Maryland corrections secretary Stephen Moyer has a reform agenda beyond closing the Baltimore City Detention Center, the Baltimore Sun reports. Speaking of the now-closed facility, Moyer says, “I could barely stomach it. Prison isn’t a good place for anybody, but people deserve better conditions than what that building offered. It was time for this place to go.” Now he plans to toughen the way employees are disciplined and clean up a lax culture of employee discipline in the corrections system. Moyer said more than 250 employees have been arrested and charged with a crime since January 2013, but more than 200 of them are still employed. The charges include assault, driving under the influence and having sexual relations with an inmate.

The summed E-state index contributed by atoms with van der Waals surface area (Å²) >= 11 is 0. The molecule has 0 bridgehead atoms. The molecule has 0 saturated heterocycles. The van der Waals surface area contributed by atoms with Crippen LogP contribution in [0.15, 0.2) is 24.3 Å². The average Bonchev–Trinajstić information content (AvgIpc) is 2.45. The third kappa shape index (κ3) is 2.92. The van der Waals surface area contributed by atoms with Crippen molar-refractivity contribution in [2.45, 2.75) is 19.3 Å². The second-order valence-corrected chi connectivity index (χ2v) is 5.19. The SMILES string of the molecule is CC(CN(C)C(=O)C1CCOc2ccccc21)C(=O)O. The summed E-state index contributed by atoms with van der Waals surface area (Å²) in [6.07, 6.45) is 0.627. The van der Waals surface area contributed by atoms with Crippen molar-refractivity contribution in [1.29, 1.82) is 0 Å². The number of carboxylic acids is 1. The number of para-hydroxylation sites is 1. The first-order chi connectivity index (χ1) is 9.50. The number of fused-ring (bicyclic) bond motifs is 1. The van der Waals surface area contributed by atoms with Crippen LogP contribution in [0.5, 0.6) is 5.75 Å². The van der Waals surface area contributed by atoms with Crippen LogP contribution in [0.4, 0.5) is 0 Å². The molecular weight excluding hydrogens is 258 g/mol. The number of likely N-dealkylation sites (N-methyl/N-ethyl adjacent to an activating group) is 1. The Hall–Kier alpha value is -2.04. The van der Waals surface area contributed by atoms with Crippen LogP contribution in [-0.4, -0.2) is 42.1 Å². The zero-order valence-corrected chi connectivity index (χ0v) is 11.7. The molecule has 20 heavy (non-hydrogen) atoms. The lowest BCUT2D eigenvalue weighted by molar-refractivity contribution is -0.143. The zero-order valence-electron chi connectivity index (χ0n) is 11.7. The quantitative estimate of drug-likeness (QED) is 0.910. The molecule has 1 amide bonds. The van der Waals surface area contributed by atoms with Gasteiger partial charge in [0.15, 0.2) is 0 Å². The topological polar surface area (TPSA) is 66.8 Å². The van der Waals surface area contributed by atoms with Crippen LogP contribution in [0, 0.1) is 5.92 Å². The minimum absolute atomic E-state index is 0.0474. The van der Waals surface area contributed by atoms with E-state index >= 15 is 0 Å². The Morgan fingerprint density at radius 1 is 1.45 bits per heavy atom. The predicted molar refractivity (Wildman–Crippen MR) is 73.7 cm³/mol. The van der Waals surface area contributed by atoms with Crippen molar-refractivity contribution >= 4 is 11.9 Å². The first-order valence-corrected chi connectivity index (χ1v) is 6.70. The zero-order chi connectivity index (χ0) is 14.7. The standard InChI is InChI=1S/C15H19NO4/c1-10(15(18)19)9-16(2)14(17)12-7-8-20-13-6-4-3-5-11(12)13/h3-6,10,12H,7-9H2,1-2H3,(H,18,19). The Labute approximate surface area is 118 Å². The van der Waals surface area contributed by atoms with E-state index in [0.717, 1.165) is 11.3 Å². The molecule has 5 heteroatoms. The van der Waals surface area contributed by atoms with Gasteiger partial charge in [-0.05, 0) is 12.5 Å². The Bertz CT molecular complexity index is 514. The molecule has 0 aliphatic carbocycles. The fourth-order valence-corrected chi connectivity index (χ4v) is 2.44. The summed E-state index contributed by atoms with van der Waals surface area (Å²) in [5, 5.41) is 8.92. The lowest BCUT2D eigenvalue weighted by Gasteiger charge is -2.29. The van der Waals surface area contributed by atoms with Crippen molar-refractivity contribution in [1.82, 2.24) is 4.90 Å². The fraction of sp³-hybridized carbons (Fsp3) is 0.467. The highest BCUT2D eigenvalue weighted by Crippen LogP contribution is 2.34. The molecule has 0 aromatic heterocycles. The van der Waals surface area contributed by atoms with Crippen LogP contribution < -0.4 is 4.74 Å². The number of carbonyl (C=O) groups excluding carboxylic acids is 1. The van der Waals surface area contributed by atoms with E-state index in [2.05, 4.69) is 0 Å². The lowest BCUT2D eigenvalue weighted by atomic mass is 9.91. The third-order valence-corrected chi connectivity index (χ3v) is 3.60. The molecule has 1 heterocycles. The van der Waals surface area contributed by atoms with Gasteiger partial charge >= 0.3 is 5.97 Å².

Moyer ordered the review after two Baltimore correctional officers were charged with looting a downtown convenience store during unrest over the death of Freddie Gray. He asked his staff to review how many employees had been arrested or charged with crimes and was surprised to learn there were hundreds of such cases. “I don’t want them working here,” he said yesterday. A spokesman for the agency called the number “troubling” in an agency with 11,000 employees. “The sheer numbers of arrests, and the fact that many of these employees are still working, indicates that the way things have been done is not working,” said the spokesman. “The Secretary wants to know where the breakdowns have been. This illustrates the need to reform and streamline the [human resources] process.” Moyer also wants to expedite tearing down the detention center and other uninhabitable parts of the Baltimore corrections complex.